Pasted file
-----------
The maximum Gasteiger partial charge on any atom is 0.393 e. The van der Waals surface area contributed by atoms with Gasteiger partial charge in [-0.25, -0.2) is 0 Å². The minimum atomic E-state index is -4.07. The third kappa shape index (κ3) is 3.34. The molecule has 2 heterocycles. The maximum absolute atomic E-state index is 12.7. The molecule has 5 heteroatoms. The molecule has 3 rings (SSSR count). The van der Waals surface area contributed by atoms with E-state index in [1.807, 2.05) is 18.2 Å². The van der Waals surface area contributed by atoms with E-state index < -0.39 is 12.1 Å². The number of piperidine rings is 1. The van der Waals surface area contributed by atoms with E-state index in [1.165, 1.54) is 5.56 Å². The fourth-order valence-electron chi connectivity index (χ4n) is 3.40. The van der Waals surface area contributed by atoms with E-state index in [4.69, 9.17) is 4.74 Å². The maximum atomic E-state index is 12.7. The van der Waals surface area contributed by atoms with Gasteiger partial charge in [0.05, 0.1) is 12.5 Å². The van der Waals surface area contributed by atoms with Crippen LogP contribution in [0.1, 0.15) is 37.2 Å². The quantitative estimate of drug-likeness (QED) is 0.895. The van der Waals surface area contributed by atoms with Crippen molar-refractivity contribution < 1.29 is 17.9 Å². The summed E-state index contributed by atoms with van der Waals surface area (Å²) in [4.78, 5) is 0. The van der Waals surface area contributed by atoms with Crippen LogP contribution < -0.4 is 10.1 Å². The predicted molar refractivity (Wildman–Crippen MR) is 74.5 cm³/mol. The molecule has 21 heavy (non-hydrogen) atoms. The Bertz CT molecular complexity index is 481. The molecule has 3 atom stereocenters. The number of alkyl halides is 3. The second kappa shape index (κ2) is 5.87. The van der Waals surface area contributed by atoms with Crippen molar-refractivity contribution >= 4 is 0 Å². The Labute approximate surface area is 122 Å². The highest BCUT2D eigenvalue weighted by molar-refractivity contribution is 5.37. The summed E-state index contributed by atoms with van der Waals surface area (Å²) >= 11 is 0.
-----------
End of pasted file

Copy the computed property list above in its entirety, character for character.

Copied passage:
The maximum Gasteiger partial charge on any atom is 0.393 e. The van der Waals surface area contributed by atoms with Gasteiger partial charge in [-0.25, -0.2) is 0 Å². The minimum atomic E-state index is -4.07. The third kappa shape index (κ3) is 3.34. The molecule has 2 heterocycles. The maximum absolute atomic E-state index is 12.7. The molecule has 5 heteroatoms. The molecule has 3 rings (SSSR count). The van der Waals surface area contributed by atoms with E-state index in [1.807, 2.05) is 18.2 Å². The van der Waals surface area contributed by atoms with E-state index < -0.39 is 12.1 Å². The number of piperidine rings is 1. The van der Waals surface area contributed by atoms with E-state index in [1.165, 1.54) is 5.56 Å². The fourth-order valence-electron chi connectivity index (χ4n) is 3.40. The van der Waals surface area contributed by atoms with E-state index in [4.69, 9.17) is 4.74 Å². The maximum atomic E-state index is 12.7. The van der Waals surface area contributed by atoms with Gasteiger partial charge in [0.05, 0.1) is 12.5 Å². The van der Waals surface area contributed by atoms with Crippen LogP contribution in [0.1, 0.15) is 37.2 Å². The quantitative estimate of drug-likeness (QED) is 0.895. The van der Waals surface area contributed by atoms with Crippen molar-refractivity contribution < 1.29 is 17.9 Å². The summed E-state index contributed by atoms with van der Waals surface area (Å²) in [4.78, 5) is 0. The van der Waals surface area contributed by atoms with Crippen LogP contribution < -0.4 is 10.1 Å². The predicted molar refractivity (Wildman–Crippen MR) is 74.5 cm³/mol. The molecule has 21 heavy (non-hydrogen) atoms. The Bertz CT molecular complexity index is 481. The molecule has 3 atom stereocenters. The number of alkyl halides is 3. The second kappa shape index (κ2) is 5.87. The van der Waals surface area contributed by atoms with Crippen molar-refractivity contribution >= 4 is 0 Å². The Labute approximate surface area is 122 Å². The highest BCUT2D eigenvalue weighted by molar-refractivity contribution is 5.37. The summed E-state index contributed by atoms with van der Waals surface area (Å²) >= 11 is 0.